Phytoplasma infection is often fatal and causes devastating damage to agricultural production around the world. For example, phytoplasmal epidemics among coconut palms have destroyed the livelihoods of many people in Africa and the Caribbean, who depend on the trees for nourishment, building materials, and income (Strauss, 2009). In 2001, a phytoplasma outbreak in apple trees caused a loss of about €100 million in Italy (Strauss, 2009). In addition, phytoplasma-related diseases are expected to increase because global warming/climate change is advantageous to the cold-sensitive phytoplasma vectors (Hogenhout et al., 2008). Therefore, the development of phytoplasma pest control methods will become more important in the future.
Phytoplasmas parasitize the phloem tissues of infected plant hosts and are transmitted by insect vectors (mostly leafhoppers; Christensen et al., 2005; Hogenhout et al., 2008). After infecting an insect, the bacteria traverse the wall of the intestinal tract, multiply in the hemolymph, pass through the salivary glands, and multiply further. When the infected insect feeds on a new host plant, the phytoplasmas are introduced into the phloem tissue along with salivary fluids.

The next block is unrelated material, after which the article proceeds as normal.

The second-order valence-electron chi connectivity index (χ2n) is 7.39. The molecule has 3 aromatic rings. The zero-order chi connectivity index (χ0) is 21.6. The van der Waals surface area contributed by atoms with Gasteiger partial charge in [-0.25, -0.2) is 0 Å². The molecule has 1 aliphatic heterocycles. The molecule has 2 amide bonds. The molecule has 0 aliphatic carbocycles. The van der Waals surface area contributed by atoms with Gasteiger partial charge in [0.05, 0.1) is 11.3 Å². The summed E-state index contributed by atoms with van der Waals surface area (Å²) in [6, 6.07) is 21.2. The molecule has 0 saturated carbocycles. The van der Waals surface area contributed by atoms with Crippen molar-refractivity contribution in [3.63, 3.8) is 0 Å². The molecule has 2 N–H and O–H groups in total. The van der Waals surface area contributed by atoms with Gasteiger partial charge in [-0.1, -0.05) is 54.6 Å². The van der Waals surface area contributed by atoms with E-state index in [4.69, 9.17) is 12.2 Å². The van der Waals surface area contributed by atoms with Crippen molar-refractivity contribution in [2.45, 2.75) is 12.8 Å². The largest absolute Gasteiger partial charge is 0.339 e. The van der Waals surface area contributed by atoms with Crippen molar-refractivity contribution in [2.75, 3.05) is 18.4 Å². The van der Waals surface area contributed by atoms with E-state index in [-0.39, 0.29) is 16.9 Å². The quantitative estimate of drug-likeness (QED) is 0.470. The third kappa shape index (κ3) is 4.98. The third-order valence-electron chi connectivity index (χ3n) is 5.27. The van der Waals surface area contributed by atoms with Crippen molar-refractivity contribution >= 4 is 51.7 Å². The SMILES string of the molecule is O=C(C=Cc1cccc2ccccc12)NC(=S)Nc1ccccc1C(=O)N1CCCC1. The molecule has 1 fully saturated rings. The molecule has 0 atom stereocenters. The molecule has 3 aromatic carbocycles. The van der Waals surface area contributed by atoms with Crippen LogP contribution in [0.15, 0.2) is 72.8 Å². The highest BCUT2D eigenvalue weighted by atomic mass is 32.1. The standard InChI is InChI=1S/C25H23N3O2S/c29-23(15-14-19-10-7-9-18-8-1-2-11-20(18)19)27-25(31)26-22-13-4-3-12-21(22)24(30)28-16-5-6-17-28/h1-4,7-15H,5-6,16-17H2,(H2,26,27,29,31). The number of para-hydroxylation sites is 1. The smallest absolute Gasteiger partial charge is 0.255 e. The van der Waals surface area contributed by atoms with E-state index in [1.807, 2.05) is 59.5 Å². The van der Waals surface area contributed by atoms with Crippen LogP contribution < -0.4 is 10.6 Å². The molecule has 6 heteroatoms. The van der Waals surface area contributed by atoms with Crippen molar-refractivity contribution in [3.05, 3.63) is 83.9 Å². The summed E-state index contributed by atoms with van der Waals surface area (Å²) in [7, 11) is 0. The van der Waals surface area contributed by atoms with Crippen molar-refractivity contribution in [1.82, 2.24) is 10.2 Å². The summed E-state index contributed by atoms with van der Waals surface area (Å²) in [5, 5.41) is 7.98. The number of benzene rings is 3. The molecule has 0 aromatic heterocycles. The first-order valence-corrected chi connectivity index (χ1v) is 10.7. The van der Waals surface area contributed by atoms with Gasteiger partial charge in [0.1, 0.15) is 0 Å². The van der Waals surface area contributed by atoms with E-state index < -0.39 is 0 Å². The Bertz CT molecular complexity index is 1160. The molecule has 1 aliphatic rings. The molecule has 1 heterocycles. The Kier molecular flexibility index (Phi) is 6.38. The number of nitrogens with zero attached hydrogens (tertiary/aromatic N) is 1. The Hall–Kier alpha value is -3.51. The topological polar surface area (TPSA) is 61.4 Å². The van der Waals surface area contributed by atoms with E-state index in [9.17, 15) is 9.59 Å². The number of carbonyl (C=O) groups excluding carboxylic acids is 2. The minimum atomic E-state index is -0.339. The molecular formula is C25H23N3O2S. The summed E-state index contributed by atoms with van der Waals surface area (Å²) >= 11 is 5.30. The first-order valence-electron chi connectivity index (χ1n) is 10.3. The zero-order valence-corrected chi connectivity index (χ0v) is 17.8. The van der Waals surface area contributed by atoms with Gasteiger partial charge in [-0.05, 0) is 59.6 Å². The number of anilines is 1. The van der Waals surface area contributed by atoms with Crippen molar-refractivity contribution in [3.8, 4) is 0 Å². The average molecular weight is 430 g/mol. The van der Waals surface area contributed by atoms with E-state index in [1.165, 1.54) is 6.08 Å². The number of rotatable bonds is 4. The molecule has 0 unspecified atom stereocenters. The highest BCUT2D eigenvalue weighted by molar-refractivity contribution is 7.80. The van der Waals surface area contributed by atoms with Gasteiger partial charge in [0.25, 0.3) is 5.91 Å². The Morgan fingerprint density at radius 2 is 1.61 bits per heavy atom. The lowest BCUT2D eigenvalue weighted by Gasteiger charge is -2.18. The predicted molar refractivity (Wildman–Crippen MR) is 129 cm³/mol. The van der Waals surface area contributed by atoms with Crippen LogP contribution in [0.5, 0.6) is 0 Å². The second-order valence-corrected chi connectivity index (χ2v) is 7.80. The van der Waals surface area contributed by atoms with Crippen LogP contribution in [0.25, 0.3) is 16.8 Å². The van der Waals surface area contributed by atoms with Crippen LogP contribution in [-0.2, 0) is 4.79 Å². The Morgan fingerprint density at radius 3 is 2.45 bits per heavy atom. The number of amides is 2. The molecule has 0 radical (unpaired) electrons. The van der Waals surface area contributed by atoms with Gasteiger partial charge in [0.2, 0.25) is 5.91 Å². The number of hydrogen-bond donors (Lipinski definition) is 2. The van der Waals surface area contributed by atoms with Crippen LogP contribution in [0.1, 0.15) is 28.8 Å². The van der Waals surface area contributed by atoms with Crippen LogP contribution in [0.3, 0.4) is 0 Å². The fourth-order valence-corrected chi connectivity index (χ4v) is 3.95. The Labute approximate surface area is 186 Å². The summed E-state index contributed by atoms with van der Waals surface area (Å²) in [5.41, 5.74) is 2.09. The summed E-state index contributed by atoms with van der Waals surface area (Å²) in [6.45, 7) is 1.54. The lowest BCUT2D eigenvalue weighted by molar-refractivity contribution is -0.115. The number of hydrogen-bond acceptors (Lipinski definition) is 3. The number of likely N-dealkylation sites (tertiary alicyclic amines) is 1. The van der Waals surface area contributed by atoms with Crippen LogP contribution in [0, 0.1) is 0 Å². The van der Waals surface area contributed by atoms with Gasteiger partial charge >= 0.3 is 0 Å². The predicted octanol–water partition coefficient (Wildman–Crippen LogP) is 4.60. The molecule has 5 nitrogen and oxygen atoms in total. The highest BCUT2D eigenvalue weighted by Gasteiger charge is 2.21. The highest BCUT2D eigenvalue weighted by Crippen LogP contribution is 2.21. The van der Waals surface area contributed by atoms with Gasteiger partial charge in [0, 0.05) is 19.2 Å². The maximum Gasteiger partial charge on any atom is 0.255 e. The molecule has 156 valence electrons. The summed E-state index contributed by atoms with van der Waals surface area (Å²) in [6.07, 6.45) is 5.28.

Although the unique features of phytoplasmas have long made them a subject of interest, the difficulty of in vitro culture has hindered their molecular characterization. In the past decade, whole genome sequences have been completed for several phytoplasma strains (Figure 3; Oshima et al., 2004; Bai et al., 2006; Kube et al., 2008; Tran-Nguyen et al., 2008), enabling better understanding of the molecular mechanism underlying virulence and host interaction (Suzuki et al., 2006; Oshima et al., 2007, 2011; Hoshi et al., 2009). In this review, we summarize the history and recent progress in phytoplasma research from genomic and evolutionary perspectives.
FIGURE 3. Phylogenetic distance tree constructed by the neighbor-joining method, comparing the 16S rRNA gene sequences of phytoplasmas with those of other bacteria obtained from GenBank. The sequence of Chlamydia trachomatis was used as an out-group to root the tree. Phytoplasmas are currently classified as Mollicutes, along with mycoplasmas.
Unique Features of Phytoplasma Genomes